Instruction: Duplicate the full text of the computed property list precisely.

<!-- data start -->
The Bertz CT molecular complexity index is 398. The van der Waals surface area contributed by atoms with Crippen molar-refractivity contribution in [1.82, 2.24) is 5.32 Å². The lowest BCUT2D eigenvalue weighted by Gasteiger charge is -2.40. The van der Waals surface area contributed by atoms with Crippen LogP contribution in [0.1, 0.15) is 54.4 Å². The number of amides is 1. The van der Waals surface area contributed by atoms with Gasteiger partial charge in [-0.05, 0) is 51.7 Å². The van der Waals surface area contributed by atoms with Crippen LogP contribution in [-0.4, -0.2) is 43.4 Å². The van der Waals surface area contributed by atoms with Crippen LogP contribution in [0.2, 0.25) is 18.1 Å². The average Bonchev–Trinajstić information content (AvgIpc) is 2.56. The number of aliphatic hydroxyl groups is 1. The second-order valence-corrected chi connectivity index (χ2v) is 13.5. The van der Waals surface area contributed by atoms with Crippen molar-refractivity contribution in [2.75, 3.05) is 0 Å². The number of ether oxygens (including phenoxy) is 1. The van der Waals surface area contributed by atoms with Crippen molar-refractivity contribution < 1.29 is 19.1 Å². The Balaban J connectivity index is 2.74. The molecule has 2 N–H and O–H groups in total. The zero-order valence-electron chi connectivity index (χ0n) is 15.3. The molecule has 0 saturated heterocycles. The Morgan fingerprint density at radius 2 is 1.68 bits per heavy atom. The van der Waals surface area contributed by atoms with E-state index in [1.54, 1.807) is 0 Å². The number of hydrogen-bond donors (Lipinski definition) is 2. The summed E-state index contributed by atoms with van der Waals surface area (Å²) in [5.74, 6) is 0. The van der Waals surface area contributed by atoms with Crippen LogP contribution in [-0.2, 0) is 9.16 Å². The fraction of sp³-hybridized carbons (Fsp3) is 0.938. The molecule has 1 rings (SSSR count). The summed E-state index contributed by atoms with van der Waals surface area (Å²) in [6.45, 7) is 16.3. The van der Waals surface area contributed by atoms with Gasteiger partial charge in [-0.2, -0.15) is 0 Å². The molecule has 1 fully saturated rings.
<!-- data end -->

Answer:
The Bertz CT molecular complexity index is 398. The van der Waals surface area contributed by atoms with Crippen molar-refractivity contribution in [1.82, 2.24) is 5.32 Å². The lowest BCUT2D eigenvalue weighted by Gasteiger charge is -2.40. The van der Waals surface area contributed by atoms with Crippen LogP contribution in [0.1, 0.15) is 54.4 Å². The number of amides is 1. The van der Waals surface area contributed by atoms with Gasteiger partial charge in [-0.05, 0) is 51.7 Å². The van der Waals surface area contributed by atoms with Crippen LogP contribution in [-0.4, -0.2) is 43.4 Å². The van der Waals surface area contributed by atoms with Crippen LogP contribution in [0.2, 0.25) is 18.1 Å². The average Bonchev–Trinajstić information content (AvgIpc) is 2.56. The number of aliphatic hydroxyl groups is 1. The second-order valence-corrected chi connectivity index (χ2v) is 13.5. The van der Waals surface area contributed by atoms with Crippen molar-refractivity contribution in [2.75, 3.05) is 0 Å². The number of ether oxygens (including phenoxy) is 1. The van der Waals surface area contributed by atoms with Crippen molar-refractivity contribution < 1.29 is 19.1 Å². The Balaban J connectivity index is 2.74. The molecule has 2 N–H and O–H groups in total. The zero-order valence-electron chi connectivity index (χ0n) is 15.3. The molecule has 0 saturated heterocycles. The Morgan fingerprint density at radius 2 is 1.68 bits per heavy atom. The van der Waals surface area contributed by atoms with E-state index in [1.54, 1.807) is 0 Å². The number of hydrogen-bond donors (Lipinski definition) is 2. The summed E-state index contributed by atoms with van der Waals surface area (Å²) in [5.74, 6) is 0. The van der Waals surface area contributed by atoms with Crippen LogP contribution in [-0.2, 0) is 9.16 Å². The fraction of sp³-hybridized carbons (Fsp3) is 0.938. The molecule has 1 rings (SSSR count). The summed E-state index contributed by atoms with van der Waals surface area (Å²) in [6.45, 7) is 16.3. The van der Waals surface area contributed by atoms with Gasteiger partial charge in [-0.2, -0.15) is 0 Å². The molecule has 1 fully saturated rings.